Darryl G
10-07-2002, 03:06 PM
Scot's Turf - I zero turn most of the time on my hydro WB and find myself. I only do a 3 point turn if the turf is soft from rain.

Maybe I misunderstood you, but you say that if you do a zero turn you would be facing the path you just cut, which just doesn't make sense.

If you're turning right, the right tire stays on the same path during a zero turn and the left one swings around it to start the next row in the opposite direct. In order to end up going down the previous pass, you would need to turn greater than 180 degrees and then turn back toward your previous cut. Am I missing something here?

By reversing the right tire at the proper point in the turn, you can get a little overlap on your previous pass and also avoid turf damage. How you would end up going down your previous row is beyond me.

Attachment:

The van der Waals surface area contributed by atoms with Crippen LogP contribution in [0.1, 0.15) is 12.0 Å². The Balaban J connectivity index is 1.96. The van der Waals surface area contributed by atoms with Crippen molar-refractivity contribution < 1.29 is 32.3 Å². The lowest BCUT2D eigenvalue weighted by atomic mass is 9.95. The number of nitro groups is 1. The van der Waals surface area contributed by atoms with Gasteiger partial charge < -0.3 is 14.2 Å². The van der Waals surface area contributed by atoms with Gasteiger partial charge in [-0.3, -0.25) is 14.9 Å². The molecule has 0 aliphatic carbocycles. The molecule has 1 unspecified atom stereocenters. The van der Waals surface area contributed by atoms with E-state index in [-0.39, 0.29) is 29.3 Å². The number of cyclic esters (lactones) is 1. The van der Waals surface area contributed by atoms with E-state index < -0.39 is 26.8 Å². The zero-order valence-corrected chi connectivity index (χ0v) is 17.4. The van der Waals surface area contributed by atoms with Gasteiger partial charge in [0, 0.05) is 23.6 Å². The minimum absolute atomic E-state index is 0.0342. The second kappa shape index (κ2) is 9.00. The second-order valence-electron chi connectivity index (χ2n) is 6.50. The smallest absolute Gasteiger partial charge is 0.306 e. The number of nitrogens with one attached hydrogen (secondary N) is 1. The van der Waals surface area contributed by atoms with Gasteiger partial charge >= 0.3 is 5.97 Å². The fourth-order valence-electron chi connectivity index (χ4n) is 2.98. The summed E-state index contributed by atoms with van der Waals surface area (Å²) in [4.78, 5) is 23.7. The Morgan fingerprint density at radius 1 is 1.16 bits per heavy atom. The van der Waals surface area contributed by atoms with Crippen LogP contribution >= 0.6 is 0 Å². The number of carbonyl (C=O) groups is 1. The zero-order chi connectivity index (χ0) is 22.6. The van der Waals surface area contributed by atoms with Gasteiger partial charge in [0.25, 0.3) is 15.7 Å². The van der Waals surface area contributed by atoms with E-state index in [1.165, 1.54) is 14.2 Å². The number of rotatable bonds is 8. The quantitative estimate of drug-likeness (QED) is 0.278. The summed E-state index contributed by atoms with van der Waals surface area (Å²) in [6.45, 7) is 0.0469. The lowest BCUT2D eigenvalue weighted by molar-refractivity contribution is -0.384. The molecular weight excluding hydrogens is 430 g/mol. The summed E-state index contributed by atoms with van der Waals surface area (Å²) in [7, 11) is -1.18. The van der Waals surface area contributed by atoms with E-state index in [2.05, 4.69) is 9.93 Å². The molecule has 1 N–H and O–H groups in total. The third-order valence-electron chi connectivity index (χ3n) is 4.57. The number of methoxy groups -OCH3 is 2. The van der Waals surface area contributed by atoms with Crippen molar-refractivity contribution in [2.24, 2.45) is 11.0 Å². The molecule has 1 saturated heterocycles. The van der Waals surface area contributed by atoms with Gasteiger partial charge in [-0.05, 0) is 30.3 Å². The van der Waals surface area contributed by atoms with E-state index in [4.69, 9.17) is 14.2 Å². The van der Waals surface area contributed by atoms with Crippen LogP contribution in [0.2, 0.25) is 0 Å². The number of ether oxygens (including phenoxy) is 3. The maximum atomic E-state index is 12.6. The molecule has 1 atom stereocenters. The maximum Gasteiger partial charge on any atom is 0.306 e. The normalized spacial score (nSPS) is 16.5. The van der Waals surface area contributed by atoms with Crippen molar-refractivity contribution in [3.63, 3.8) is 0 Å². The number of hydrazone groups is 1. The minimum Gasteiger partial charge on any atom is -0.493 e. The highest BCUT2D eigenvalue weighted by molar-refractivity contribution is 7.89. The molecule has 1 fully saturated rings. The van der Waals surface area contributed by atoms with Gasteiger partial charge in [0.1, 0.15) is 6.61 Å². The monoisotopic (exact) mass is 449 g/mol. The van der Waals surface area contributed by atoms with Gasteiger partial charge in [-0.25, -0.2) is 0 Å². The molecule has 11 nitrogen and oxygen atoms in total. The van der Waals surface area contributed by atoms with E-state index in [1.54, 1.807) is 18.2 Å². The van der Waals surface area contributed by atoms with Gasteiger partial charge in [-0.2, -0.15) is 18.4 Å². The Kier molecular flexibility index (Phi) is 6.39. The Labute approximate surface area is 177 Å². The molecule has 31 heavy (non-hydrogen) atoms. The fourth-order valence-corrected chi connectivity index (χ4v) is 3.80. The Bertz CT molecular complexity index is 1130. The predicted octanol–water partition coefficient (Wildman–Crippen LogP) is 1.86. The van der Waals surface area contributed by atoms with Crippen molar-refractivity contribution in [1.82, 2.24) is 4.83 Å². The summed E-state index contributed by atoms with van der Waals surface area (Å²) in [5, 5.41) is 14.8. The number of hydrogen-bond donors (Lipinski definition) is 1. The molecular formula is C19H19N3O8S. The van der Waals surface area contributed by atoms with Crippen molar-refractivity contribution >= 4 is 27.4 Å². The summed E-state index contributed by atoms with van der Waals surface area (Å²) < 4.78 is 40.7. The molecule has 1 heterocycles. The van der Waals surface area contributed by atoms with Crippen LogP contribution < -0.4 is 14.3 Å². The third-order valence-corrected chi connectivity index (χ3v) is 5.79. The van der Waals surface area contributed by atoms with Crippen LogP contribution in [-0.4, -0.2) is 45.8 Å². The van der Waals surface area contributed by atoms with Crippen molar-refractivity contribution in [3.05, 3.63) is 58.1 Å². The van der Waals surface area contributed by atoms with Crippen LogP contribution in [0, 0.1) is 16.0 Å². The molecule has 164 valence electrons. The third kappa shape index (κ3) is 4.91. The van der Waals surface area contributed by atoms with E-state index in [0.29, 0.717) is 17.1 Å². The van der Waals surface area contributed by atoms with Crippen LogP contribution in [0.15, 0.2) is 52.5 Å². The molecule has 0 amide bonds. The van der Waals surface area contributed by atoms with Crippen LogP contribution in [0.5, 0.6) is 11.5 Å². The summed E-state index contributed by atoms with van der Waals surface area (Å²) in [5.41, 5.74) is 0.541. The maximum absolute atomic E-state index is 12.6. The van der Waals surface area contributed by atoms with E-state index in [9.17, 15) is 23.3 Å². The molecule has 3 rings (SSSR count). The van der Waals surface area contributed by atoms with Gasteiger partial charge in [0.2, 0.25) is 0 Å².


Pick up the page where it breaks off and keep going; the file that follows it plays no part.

scott's turf
10-07-2002, 03:57 PM
darryl, so you turn like you would with a belt drive wb? A true zero turn means that the right wheel is going forward and the left wheel is going in reverse which would cause the axis of rotation to be at the center of the machine and not the outside edge of the right tire like the way you turn. Turning tight like the way you say can cause lots of turf damage with large tires.

Darryl G
10-07-2002, 06:52 PM
Scot's - No! Go out in your driveway and watch your tires when you take a turn, or better yet watch someone who knows what they're doing. You make absolutely no sense and I can not believe that you actually have a zero turn mower and yet apparently have no idea of how to operate it.

Darryl

Catcher
10-07-2002, 07:10 PM
save the $2000, get the belt. then treat yourself to a sulky

Hmm,
save the $2,000.- get the belt. Then treat yourself to a hot-tub :)

GarPA
10-08-2002, 06:37 AM